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David to May           May 21st 1917

There is no mail in today and therefore no letter from you. I didn’t expect one really, but still I am always anxious to get your letters.

We have had rather a busy day today. We started at 7.30 for a route march of about 8 or 9 miles. This was of course because the men marched so badly the other day. The country round here is not so fine as that we have just left. It is simply undulating agricultural country with patches of wood here and there. In the middle of a wood we halted for about ¾ hour, took our packs off and then went out into a field outside the wood and did some musketry.

It rained pretty heavily off and on most of the morning but I was dry again by the time I got back. We got back to lunch and afterward a number of the officers (myself amongst them) had to go out to work out an outpost scheme for practices.

We did a whole lot of walking about but it was not bad as the weather had cleared up and the whole thing was simply a discussion on various points.

These outpost schemes of course vary with every different piece of ground and as no two men’s opinions are the same you can always reckon that whatever scheme you have it won’t meet with the approval of the officer who happens to be in command of the whole thing.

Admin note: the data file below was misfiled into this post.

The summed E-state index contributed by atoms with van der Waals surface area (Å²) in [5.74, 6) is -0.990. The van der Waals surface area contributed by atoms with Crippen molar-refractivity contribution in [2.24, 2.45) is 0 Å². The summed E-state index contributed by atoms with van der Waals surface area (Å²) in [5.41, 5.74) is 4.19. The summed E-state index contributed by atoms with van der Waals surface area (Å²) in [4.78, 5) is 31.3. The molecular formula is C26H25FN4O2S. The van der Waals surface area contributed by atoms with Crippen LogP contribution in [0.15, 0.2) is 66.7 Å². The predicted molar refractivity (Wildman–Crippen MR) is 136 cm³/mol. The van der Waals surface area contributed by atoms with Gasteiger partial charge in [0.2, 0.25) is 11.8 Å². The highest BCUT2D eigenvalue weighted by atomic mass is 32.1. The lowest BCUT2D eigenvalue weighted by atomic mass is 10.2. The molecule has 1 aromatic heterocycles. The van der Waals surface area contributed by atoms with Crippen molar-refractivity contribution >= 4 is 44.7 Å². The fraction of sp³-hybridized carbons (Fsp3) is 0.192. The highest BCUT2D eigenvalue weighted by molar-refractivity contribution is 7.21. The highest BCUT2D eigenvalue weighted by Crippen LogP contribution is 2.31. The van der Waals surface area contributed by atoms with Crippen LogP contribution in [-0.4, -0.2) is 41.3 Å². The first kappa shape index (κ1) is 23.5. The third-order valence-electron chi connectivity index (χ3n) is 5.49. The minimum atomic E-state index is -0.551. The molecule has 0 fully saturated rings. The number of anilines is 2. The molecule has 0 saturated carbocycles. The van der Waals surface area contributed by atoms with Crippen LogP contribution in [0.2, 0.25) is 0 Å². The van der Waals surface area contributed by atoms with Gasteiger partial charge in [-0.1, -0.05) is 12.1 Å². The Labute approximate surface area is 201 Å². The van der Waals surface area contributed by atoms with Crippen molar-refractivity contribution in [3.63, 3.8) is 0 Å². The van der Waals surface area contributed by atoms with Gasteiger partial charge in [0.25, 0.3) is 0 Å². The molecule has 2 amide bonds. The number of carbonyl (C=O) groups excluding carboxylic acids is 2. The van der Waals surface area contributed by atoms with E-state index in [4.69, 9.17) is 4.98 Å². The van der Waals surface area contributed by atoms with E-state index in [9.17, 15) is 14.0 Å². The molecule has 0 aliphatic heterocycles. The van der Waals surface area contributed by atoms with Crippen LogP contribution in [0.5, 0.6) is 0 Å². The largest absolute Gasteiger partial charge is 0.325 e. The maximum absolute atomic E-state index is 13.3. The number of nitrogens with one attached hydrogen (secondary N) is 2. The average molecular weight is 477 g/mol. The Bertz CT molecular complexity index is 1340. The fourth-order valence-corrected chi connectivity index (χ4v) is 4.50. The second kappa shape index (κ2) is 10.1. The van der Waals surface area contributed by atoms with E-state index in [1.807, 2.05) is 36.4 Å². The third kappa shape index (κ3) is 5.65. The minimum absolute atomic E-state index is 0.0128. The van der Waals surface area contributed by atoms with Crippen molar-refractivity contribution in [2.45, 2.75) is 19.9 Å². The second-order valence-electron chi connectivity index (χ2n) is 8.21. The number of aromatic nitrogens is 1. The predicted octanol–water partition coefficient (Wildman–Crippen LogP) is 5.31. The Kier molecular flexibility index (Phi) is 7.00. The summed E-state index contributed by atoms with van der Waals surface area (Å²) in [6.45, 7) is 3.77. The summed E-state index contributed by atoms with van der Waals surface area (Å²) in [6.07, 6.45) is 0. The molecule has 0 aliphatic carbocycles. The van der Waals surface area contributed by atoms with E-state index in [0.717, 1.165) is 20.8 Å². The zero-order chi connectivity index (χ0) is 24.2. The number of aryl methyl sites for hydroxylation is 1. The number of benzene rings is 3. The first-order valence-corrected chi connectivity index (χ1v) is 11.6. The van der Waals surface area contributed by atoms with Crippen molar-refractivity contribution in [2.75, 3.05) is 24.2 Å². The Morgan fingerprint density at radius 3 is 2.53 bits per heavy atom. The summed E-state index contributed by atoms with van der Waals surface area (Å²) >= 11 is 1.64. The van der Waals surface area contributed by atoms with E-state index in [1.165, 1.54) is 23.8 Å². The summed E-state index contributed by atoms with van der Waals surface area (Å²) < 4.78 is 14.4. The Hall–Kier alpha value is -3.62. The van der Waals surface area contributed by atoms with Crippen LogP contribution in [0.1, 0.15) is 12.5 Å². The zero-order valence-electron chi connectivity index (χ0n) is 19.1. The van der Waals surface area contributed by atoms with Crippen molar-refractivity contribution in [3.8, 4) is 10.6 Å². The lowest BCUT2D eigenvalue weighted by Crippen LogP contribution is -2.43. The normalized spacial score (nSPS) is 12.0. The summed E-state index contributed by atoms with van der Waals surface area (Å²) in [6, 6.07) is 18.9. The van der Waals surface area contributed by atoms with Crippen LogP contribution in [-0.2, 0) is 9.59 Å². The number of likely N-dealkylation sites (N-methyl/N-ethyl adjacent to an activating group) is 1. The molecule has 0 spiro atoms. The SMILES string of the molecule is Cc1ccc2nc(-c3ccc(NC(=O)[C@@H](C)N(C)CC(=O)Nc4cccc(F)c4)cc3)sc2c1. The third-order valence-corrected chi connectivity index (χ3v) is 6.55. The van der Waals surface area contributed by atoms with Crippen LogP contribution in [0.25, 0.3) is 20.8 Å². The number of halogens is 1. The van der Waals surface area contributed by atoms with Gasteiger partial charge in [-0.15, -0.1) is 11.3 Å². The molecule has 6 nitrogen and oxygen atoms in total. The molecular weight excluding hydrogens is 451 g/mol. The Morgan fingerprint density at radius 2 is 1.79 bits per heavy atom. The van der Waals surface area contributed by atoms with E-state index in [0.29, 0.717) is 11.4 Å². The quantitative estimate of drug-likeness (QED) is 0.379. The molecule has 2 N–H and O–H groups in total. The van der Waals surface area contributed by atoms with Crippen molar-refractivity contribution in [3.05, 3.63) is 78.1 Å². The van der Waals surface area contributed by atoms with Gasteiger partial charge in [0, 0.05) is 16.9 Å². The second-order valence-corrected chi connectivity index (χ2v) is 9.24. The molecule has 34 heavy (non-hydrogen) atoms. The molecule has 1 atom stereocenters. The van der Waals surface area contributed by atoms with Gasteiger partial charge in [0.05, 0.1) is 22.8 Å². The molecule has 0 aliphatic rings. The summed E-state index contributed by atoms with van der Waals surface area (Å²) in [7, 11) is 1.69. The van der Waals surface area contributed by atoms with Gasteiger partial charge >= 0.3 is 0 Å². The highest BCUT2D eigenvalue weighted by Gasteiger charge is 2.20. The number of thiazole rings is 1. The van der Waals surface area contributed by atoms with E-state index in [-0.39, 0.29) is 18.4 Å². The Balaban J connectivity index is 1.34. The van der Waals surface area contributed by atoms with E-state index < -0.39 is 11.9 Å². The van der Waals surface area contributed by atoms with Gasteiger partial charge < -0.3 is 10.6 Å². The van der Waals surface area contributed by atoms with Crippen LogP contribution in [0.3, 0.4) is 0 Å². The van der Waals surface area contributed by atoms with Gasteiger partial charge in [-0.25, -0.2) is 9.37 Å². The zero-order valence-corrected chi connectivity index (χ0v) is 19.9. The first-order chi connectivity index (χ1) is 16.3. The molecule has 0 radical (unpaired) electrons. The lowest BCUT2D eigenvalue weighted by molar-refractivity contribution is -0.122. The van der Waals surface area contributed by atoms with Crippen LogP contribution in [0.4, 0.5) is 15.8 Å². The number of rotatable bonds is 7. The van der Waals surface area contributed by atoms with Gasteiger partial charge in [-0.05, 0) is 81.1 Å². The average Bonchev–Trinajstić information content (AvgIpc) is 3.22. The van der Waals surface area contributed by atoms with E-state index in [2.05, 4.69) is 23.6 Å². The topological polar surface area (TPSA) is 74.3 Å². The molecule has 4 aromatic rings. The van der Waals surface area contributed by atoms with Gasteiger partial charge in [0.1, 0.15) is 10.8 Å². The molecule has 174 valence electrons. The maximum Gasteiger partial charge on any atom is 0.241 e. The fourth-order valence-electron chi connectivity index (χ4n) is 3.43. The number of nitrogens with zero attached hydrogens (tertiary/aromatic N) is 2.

We got back to tea and afterwards had to go out and learn how to salute. Our own particular general says that none of the officers in the division salute properly, wherefore we are hauled out and taught how the forefinger should come one inch and no more or less above the right eye. I regret to say that one of the fellows whilst undergoing this instruction did not treat it as seriously as the occasion demanded and pulled out a protractor in order to measure the exact error in his own case.

I am sending a few postcards. Assevillers was one of the villages we went to soon after coming out of the trenches and the two views give you a very good idea of what these ruined villages look like.

When you are billeted in one of these places you live in the cellar of one of these wrecked cottages or perhaps in a dugout under one of the heaps of rubbish.

We went through Peronne on our way up to the railway. Of course I haven’t been near Combles but the view gives you an excellent idea of the landscape anywhere near the front line trenches.

Campbell has gone to Paris with another man, Warner, for 4 days leave. I could get this French leave too, but I shall not do so, as I don’t want a holiday unless you can be with me. Goodbye.